The Do’s and Don’ts of Starting a Work From Home Business on Base

As a military spouse, the benefits of working from home are essentially limitless.  At the …

woman focusing on work from home business

As a military spouse, the benefits of working from home are essentially limitless. 

At the top of the list is the ability to make your own hours and move your business with every PCS order. Add in the opportunity to make as much money as you want, and it’s pretty much a no-brainer to get creative and open up shop. 

But not so fast.

If you’ve never run a business before, there is some administrative work required. This is especially the case if you plan to run your business out of your home on a military base. You’ll also need to be aware of the do’s and don’ts of business life on base. 

Below we cover how you can start a home business anywhere — including a military base — and some of the important things you’ll need to know to get started.

If running your own work from home business sounds appealing, read on.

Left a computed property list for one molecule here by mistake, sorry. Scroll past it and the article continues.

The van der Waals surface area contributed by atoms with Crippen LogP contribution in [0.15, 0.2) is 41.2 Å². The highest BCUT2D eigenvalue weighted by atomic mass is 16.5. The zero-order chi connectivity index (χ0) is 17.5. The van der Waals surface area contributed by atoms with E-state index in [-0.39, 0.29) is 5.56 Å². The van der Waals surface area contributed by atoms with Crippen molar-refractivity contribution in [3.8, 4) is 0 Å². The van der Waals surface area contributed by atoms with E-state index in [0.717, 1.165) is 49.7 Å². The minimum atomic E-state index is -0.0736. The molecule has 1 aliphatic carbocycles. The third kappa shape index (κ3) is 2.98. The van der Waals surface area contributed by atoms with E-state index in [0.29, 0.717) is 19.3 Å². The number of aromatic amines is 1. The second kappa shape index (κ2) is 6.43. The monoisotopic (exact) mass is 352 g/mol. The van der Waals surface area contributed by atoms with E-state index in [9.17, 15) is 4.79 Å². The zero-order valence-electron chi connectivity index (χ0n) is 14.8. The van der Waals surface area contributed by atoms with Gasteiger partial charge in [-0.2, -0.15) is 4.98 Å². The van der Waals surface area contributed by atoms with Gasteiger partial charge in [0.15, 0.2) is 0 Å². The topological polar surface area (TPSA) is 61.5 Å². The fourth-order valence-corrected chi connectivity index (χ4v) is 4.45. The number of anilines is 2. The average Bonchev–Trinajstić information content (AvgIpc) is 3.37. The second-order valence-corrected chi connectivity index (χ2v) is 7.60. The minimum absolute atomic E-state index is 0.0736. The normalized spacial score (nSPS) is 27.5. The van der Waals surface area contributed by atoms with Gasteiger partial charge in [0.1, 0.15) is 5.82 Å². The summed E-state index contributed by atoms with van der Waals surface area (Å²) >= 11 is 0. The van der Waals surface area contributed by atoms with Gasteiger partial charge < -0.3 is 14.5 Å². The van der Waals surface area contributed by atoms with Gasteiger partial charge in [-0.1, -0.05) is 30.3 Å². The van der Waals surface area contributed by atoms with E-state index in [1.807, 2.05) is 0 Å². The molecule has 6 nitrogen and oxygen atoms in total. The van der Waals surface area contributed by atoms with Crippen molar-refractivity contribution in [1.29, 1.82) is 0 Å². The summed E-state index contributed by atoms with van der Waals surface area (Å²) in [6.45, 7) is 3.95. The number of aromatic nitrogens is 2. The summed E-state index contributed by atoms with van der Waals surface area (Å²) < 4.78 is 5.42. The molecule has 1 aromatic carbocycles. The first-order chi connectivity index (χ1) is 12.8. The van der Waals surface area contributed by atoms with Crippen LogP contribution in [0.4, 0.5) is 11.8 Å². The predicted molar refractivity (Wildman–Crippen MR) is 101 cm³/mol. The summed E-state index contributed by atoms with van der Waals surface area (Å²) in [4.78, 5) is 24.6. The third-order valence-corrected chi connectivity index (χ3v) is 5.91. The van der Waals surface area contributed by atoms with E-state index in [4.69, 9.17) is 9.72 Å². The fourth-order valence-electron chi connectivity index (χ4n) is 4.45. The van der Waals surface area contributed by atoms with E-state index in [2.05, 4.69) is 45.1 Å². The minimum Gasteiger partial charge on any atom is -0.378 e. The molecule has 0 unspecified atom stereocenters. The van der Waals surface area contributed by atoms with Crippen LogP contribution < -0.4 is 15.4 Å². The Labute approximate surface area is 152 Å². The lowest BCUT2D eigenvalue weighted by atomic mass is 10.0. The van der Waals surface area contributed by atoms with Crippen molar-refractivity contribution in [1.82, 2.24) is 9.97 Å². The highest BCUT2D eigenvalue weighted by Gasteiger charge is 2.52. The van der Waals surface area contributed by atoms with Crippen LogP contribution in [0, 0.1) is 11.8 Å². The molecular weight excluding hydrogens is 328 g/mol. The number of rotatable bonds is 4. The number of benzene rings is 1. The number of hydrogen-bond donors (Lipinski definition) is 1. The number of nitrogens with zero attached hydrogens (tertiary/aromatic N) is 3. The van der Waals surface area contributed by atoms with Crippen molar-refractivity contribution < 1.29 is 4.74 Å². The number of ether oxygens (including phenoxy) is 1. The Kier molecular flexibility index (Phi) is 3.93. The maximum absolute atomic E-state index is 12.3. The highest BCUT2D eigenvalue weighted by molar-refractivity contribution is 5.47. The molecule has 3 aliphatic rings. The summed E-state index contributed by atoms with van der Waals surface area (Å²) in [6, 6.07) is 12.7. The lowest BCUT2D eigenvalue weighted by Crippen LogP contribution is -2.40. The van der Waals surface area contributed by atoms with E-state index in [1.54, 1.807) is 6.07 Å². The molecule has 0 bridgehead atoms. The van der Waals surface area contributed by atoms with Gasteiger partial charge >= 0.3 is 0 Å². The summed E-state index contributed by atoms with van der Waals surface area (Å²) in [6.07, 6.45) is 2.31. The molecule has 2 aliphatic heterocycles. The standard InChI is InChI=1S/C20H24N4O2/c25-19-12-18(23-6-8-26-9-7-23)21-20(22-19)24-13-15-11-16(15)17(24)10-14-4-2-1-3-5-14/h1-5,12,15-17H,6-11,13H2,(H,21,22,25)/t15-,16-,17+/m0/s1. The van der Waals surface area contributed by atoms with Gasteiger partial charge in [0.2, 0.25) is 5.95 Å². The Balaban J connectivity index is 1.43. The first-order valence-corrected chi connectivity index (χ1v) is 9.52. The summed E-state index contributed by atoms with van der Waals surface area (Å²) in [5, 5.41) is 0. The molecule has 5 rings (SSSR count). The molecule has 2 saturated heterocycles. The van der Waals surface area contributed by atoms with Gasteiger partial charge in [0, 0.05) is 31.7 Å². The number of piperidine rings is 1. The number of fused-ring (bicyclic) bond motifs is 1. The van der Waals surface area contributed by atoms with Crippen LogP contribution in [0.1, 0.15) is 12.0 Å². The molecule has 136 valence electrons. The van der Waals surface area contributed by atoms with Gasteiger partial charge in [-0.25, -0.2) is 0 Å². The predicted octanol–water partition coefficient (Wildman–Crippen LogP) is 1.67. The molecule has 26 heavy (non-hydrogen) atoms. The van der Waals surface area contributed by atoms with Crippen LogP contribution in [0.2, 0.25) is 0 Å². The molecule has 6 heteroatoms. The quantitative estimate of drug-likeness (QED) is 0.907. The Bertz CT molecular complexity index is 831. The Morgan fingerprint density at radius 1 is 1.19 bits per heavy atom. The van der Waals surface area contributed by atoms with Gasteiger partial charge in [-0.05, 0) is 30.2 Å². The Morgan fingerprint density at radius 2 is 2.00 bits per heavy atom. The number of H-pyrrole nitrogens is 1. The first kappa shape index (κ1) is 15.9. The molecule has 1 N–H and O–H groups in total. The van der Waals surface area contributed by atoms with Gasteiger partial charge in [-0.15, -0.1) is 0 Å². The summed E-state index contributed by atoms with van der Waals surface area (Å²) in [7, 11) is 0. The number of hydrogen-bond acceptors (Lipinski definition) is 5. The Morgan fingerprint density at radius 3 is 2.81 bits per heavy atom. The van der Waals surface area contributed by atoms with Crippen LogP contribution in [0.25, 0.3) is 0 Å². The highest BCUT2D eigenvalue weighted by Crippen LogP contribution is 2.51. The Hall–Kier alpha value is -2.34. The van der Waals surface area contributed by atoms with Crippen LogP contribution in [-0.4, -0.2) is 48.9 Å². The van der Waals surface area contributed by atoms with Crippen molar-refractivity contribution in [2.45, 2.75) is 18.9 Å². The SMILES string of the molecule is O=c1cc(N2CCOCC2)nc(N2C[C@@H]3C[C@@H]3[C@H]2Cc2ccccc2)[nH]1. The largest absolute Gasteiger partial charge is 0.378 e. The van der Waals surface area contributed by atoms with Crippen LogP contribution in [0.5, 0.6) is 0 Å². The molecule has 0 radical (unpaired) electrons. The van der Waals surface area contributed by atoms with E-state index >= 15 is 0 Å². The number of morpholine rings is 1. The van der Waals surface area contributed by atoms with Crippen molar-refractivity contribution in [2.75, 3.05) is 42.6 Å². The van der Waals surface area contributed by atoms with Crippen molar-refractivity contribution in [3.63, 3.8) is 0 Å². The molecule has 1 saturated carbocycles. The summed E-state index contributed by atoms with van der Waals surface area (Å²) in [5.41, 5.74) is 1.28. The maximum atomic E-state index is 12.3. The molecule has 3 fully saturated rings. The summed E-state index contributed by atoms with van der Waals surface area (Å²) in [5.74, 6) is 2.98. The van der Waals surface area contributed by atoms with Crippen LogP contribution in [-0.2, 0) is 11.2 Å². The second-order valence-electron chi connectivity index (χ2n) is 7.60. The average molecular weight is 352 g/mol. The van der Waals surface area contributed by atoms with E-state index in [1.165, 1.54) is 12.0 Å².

Starting a Home Business Anywhere

work hard anywhere image on computer
Courtesy of Unsplash

Have you always dreamed of running your own business? If so, you’re not alone. 

According to recent research, 99% of U.S. employers are small business owners. The benefits of having your own business as a military spouse mean you can move it with you wherever you go. When you move a lot, knowing you have job security can make the move less stressful. 

Other benefits of having your own biz? 

  • No income cap 
  • Creative outlet 
  • Income supplement
  • Schedule flexibility 
  • Can stay at home with kids

Once you decide what your skill sets, passions, and talents are, you can start officially building it. There are plenty of options for home-based businesses these days, so once you’ve decided what to do the next step is creating a simple business plan. 

Some parts to include in a work-from-home business plan:

  • Do market research
  • Develop a solid product or service
  • Know who you’ll sell to
  • Calculate start-up costs
  • Know how much you’ll charge

Search for federal, state, and local requirements for licenses or permits that you might need to apply for. The U.S. Small Business Administration website is a good place to start.